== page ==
restricted access The Ring of Recollection: Transgenerational Haunting in the Novels of Shashi Deshpande (review)
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Reviewed by
Nancy Ellen Batty. The Ring of Recollection: Transgenerational Haunting in the Novels of Shashi Deshpande. New York: Rodopi, 2010. xi + 305 pp.

Literary reception of Shashi Deshpande’s works have been largely preoccupied with questions about why the Sahitya Akademi winning author, who is clearly popular in India, is hardly read and discussed in the West, even among scholars of South Asian Literature. Nancy Ellen Batty in The Ring of Recollection interrogates the litany of charges against Deshpande’s work, which include arguments that it purportedly does not foreground politics of imperialism or nationhood and therefore are not regarded significant in postcolonial scholarship in [End Page 360] the West, or that her writing is of a traditional “realist” genre that offers little novelty, or contrarily that her writing suffers from excesses of melodrama with unyielding clues and unresolved plots that would benefit from better editing. Batty contends that it is not the form of Deshpande’s novels that need to be revised but rather the conventional frameworks through which her novels are received. She argues that it would be productive to read these works more as part of the gothic genre than realism. Much as in several nineteenth-century gothic novels, which Deshpande read avidly, her characters become particularly complex through two major tropes: 1) their inability to articulate traumatic experiences that become family secrets, and 2) these secrets become the subject of “transgenerational haunting” of which subsequent generations do not speak for fear of betraying their parents and grandparents (24).

The book’s title, The Ring of Recollection, alludes to a Kalidasa play about Shakuntala who is spurned by her lover, King Dushyanta. In the play, Dushyanta—as a result of a curse—is unable to remember Shakuntala until much later when he comes across a ring that he had given her as a token of his love. Deshpande repeatedly refers to this play in her 1996 novel A Matter of Time, and as Batty notes, this play is an apt point of entry into the author’s other novels is that for a large number of Deshpande’s characters “the operations of memory . . . are rarely limited to the conscious, discursive retrieval of personal experience, but rather, extend to a series of highly mediated and sometimes seemingly irrational associations that produce startling moments of clear insight” (11). According to Batty, Deshpande’s critics assume the conventions of a realist genre and interpret such moments as melodramatic excess. Instead, Batty argues that we should read the text as a gothic novel. This shift yields a greater understanding of the internal structures of memory, secrets, trauma, and shame. Moreover, similar to Kalidasa’s play, while the recovery of memory in the novels is marked with some insight and joy, the stories also carry intense agony and self doubt (12). Accordingly, Batty constructs a triangulated framework for reading the novels: Nicolas Abraham and Maria Torok’s clinical psychological research on memory retrieval, Kalidasa’s play on Shakuntala, and Eve Sedgwick’s work on the production of the self in gothic fiction, specifically the way in which characters are “blocked off from something to which it normally has access” (such as the past, family secrets, or even the outside world) (Sedgwick qtd. in Batty 31).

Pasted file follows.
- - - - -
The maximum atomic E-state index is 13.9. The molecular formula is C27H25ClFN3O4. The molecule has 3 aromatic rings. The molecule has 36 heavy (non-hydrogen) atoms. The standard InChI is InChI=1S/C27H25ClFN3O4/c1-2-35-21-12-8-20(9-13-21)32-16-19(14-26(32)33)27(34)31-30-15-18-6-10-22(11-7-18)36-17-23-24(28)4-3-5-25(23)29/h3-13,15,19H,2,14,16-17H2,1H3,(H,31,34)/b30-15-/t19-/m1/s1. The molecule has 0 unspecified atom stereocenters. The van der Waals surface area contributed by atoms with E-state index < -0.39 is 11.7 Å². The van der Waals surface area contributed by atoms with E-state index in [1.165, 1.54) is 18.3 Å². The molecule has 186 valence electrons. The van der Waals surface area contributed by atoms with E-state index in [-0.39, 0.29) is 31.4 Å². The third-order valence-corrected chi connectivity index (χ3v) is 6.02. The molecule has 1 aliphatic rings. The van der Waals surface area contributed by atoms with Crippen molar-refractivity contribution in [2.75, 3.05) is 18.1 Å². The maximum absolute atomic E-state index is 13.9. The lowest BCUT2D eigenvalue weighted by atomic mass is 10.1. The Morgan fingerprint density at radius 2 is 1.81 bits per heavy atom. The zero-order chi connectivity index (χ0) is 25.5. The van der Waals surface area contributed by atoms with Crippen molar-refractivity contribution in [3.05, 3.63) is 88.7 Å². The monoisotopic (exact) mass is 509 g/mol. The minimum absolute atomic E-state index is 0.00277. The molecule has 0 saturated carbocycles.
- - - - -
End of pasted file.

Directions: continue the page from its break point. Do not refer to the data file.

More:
The book critically unpacks Deshpande’s entire corpus of fiction (barring her children’s books). She begins with some of her early detective fictions, such as If I Die Today (1982) and Come Up and Be Dead (1983), that most Deshpande critics consider failures in [End Page 361] the genre and of less merit than her later works. While Batty agrees that these novels unfortunately flout the rules of successful detective fictions (for instance, readers do not have access to the same clues at the same time as do the amateur detectives), she points out that the conventions of the mystery genre are sacrificed because Deshpande is more interested in exploring social problems, existentialist anxieties, and fears of alienation (45). Through Jasbir Jain, she shows that Deshpande’s early murder fiction was a springboard for more reflective deliberations on the subjects of death, loss, and the ways such fiction could haunt subsequent generations, as...


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